The Summit of the Americas was a little anti-climactic (See John Holman’s solid review on AJE). While everyone was bracing for a potential news storm and shake-up stemming from the participation of United States’ Loose-Cannon-in-Chief (see my piece in The Hill as well as a letter from Senate democrats), his last minute cancellation and substitution by Vice President Mike Pence led to a much more predictable US involvement. This combined with the three Ecuadorian journalists killed as well as the airstrikes on Syria pushed the Summit down in the news cycle. In addition to Trump, Ecuador’s Lenin Moreno had to return to Quito to address the three journalists killed there by dissident FARC guerrillas, and Cuba’s Raúl Castro, as well as the presidents of El Salvador, Guatemala and Paraguay stayed home. All of this reduced the salience of the Summit as a significant event able to impact dynamics in Venezuela.
Pence’s statements fortunately did not standout against the many condemnations of the Maduro government by regional governments. What was unfortunate, however, was the continual injunction to “isolate” Venezuela. This type of situation of conflict requires pressure and engagement, not isolation. An authoritarian government is defined by the fact that it has the upper-hand in its national space. Isolating it from the international context signals disapproval but also allows it to consolidate its internal control. As I said before, I think it was a mistake to dis-invite Maduro from the Summit. Images of him being criticized to his face by regional leaders would have been much more effective than images of him being criticized in absentia. And being engaged by other leaders in such a context could conceivably have produced some movement in a positive direction.
Unsurprisingly, Maduro who at one point said that Peru could not stop him from attending and that he would show up by land or by sea, instead argued that the Summit was a failure and a waste of time. However, even some supporters of the Summit are pointing to a malaise in its effectiveness. The need for consensus to approve any kind of resolution unsurprisingly prevents anything of substance being achieved. Some have suggested the Summit needs to adapt and allow non-consenus resolutions, as the East Asia Summit does.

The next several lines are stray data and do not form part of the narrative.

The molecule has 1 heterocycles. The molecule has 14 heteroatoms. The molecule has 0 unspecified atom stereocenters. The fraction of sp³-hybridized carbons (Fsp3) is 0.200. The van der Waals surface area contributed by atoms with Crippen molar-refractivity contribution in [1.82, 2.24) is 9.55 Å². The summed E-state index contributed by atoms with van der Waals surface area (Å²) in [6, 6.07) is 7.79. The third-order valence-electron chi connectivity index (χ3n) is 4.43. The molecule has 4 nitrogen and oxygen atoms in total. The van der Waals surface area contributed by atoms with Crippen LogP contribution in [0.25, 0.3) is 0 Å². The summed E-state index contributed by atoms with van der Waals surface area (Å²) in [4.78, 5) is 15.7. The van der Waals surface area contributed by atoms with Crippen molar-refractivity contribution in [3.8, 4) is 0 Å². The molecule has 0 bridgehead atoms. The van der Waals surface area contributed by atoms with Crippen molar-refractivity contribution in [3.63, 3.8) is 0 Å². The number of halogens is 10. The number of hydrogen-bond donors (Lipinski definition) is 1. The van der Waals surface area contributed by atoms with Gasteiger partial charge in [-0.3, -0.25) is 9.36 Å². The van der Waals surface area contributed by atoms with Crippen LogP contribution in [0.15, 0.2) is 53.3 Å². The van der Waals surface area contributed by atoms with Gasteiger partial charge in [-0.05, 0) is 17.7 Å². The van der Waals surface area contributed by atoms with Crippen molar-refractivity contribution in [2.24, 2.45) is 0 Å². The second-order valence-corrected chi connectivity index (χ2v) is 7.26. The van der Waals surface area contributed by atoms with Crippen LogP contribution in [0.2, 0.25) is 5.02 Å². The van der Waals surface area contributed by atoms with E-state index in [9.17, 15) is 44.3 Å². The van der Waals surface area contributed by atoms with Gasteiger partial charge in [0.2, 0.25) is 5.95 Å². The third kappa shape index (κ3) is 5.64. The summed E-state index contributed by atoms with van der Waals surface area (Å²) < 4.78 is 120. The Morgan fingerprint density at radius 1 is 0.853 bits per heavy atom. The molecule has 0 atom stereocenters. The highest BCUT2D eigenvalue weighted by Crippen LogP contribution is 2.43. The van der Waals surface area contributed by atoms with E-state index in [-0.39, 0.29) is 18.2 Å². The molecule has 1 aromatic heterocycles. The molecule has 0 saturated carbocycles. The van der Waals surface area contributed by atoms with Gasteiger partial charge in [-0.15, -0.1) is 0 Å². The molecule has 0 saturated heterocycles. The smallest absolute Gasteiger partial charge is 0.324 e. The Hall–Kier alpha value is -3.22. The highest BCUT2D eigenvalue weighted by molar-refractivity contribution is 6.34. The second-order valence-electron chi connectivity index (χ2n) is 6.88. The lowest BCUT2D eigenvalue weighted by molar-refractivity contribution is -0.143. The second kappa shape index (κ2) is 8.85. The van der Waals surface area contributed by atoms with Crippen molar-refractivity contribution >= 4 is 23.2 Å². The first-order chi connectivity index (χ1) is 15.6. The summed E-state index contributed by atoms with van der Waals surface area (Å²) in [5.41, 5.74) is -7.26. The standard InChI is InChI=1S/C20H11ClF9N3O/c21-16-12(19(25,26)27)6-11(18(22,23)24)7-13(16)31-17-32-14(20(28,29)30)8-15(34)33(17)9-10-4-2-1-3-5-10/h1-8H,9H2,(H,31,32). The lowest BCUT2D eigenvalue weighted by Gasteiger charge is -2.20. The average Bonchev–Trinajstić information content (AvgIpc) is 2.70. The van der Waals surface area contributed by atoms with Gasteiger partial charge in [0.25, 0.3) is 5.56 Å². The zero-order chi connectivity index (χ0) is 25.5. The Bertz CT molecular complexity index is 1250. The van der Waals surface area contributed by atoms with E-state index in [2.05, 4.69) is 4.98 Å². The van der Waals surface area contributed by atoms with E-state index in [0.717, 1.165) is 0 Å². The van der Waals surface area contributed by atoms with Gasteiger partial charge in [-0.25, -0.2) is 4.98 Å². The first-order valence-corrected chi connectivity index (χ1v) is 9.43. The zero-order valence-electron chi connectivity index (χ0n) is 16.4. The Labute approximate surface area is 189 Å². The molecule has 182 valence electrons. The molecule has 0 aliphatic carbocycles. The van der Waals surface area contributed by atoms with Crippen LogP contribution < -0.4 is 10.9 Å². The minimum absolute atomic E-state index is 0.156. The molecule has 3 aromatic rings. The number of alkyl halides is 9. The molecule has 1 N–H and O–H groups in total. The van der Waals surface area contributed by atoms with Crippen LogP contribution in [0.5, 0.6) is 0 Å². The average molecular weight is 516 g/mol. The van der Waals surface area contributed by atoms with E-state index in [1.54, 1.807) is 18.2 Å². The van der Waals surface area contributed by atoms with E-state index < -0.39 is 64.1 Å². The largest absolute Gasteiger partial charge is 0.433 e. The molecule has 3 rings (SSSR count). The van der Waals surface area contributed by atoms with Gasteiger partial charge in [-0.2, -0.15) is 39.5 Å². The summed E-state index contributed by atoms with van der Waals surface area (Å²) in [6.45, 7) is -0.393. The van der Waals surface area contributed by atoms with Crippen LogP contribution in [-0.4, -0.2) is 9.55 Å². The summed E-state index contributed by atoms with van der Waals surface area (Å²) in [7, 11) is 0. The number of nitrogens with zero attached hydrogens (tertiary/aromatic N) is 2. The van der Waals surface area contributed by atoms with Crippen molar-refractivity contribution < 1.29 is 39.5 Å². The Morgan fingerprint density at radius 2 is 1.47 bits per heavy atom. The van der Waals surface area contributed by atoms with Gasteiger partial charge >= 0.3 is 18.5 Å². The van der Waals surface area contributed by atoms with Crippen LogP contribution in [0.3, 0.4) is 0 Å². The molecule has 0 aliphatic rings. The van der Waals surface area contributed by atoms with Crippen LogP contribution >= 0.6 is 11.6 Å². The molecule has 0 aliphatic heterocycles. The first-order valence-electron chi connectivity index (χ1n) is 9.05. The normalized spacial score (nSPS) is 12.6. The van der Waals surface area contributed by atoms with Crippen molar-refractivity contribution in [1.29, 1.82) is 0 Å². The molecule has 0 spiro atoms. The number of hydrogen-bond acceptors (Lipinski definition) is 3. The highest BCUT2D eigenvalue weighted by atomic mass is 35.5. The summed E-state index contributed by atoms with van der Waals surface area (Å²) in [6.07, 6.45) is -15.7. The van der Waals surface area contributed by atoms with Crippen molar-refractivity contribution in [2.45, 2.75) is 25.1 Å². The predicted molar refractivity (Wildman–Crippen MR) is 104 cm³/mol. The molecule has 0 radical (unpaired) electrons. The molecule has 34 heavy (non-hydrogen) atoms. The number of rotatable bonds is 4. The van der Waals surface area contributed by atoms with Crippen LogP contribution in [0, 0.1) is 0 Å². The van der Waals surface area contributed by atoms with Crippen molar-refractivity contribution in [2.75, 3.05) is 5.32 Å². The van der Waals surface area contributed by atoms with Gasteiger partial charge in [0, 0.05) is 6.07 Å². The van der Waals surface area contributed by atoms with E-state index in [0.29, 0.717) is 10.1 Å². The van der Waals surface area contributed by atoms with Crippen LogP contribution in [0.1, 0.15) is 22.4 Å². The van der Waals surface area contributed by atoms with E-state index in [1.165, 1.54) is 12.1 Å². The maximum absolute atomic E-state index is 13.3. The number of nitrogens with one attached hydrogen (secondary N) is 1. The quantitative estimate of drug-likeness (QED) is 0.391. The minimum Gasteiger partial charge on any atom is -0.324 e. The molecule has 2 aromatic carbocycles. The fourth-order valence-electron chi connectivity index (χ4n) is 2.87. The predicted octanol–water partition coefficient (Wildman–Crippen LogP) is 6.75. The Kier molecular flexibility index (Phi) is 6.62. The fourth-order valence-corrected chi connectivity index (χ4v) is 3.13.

In this case it was a foregone conclusion that there would be no resolution on Venezuela as Bolivia and Cuba remain important strategic allies—even more so now that relations between the US and Cuba have cooled. The Lima Group did come forward with a statement that was signed by the 14 member countries as well as the US and the Bahamas, suggesting that election without a full set of guarantees would lack credibility and legitimacy. It thus provides a similar set of statements as the one published in February and is good as far as it goes. However, as Mariano de Alba has suggested, the elephant in the room is what this lack of recognition will actually mean on May 21. Will countries really not recognize the Venezuelan government? What will this mean in terms of diplomatic and commercial relations. This all needs to be worked out otherwise it seems like an empty threat.
Whatever the case, as I told Nick Casey of the NYT, international pressure and engagement cannot provoke democratic change in Venezuela on their own. They require a relatively unified and functional opposition on the ground in Venezuela, which is lacking. The government has done a good job creating situations that divide the opposition. The opposition has done a very poor job of finding a way to outmaneuver the government.